Fanny Bay Oyster Bar debuts in Vancouver

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Posted July 20, 2016 by Adrian Brijbassi in British Columbia
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Fanny Bay Oyster Bar features bivalves, prawns and other crustaceans on the menu. (John Sherlocke photo)

Story by Adrian Brijbassi
Vacay.ca Managing Editor

VANCOUVER, BRITISH COLUMBIA — Chris Andraza speaks of his new job with a sense of awe. The executive chef at newly opened Fanny Bay Oyster Bar recalls travelling on a boating trip in the Strait of Georgia that hauled in the food he would be preparing at the restaurant in downtown Vancouver’s Stadium District. 

“An actual farm-to-table experience is the appealing part,” says Adranza, who previously worked at Rodney’s Oyster Bar, the popular chain with outlets in Toronto and Vancouver. “Going out there and seeing the product I’m going to prepare that day in the kitchen is an experience I’ve never had before. It feels right. I will never have to worry about someone getting sick off our food because I know it is coming directly from the sea and sourced from our company.”

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Inexpensive, tasty and sustainably sourced oysters are calling you at Fanny Bay Oyster Bar near BC Place. (Adrian Brijbassi/Vacay.ca)

Fanny Bay Oysters is part of Taylor Shellfish Family of Farms, a family-owned enterprise that has been operating since 1890. The company, which goes through about 800,000 oysters from its farm a year, runs oyster bars in Seattle and is aiming to have multiple locations in British Columbia and perhaps eventually in other locations in Canada, where Rodney’s is the only recognized national oyster bar chain.

The dining room seats 50 and you can enjoy oysters from Fanny Bay for $12 per dozen. Other varieties, including the tasty Kushi and Miyagi, are also on the menu, as are delicacies such as Pacific geoduck — the pricey and phallic-looking crustacean that tastes a bit like scallops — and mussels and clams. Customers can order shucked oysters from the bar as well as cooked items on the menu, or purchase seafood and condiments to go from the shellfish market retail shop.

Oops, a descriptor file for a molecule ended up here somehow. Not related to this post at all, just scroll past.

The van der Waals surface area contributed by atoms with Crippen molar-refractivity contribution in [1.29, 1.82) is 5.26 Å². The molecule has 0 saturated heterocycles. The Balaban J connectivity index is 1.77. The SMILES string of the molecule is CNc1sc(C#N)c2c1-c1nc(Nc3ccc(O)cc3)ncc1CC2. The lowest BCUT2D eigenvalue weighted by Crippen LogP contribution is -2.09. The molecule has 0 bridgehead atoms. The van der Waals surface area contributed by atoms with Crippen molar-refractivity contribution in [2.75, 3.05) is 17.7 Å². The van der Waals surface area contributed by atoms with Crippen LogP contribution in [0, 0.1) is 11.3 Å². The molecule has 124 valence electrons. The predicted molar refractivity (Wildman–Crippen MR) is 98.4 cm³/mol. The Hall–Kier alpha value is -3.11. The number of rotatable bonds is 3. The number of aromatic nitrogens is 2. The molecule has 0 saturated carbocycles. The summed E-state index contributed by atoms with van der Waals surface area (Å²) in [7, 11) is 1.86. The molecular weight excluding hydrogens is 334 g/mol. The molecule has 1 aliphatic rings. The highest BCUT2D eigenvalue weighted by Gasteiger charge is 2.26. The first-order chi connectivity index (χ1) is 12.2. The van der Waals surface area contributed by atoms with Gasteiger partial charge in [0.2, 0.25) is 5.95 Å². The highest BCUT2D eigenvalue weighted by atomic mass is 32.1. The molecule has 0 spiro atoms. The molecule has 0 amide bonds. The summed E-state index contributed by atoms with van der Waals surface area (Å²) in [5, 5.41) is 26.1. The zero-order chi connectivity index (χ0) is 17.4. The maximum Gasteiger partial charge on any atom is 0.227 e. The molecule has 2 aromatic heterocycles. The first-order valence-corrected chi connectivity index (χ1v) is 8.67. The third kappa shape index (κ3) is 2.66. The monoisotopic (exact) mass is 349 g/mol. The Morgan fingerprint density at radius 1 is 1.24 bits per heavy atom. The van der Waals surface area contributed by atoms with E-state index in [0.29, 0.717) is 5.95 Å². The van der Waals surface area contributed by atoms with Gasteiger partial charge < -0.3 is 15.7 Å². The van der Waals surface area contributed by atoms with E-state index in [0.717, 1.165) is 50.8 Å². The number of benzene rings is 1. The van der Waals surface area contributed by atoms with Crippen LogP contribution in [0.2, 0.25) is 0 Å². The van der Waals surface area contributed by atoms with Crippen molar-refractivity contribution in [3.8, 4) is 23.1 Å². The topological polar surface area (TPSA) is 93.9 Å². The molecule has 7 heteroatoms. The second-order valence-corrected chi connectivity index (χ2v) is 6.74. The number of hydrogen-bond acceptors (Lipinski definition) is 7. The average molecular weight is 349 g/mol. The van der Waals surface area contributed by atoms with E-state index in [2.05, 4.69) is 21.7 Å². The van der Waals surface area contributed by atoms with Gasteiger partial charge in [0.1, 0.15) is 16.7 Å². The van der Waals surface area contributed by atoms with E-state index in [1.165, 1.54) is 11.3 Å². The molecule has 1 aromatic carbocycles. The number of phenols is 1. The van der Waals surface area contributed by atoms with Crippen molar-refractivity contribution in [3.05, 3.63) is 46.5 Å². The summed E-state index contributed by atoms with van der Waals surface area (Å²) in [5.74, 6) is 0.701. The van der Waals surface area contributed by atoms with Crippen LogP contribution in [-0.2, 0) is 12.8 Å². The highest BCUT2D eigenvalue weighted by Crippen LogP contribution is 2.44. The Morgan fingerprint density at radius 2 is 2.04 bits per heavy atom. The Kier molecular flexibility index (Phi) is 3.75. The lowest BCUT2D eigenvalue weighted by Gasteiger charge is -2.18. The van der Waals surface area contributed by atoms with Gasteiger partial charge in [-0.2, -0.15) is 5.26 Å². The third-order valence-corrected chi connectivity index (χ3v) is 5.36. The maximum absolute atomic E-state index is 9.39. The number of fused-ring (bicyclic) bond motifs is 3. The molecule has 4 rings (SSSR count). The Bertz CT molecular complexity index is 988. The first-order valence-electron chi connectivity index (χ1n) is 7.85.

For visitors looking to taste sustainably sourced seafood from the Pacific northwest, Fanny Bay Oysters is a terrific introduction. Owner Bill Taylor says one aim of the oyster bar is to educate the consumer on what sustainable seafood is and why it’s important to appreciate even the most unheralded mollusk or crustacean.

“About 15 years ago was when more and more people started talking about sustainability,” says Taylor, who dubs his concept of Fanny Bay Oyster Bar & Shellfish Market as tide-to-table dining. “The volume has gone up and the demand keeps growing.”

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Fanny Bay oysters are farmed among the waters separating Vancouver and Vancouver Island. (Photo courtesy of Fanny Bay Oysters)

As for how best to eat an oyster, Taylor cringes at the suggestion of loading them up with cheese, hot sauce or any other topping. “The best thing to do is dip them in their own water and eat them right out of the shell,” he says with the wisdom of an experienced bivalve connoisseur. “That other stuff will ruin the taste.”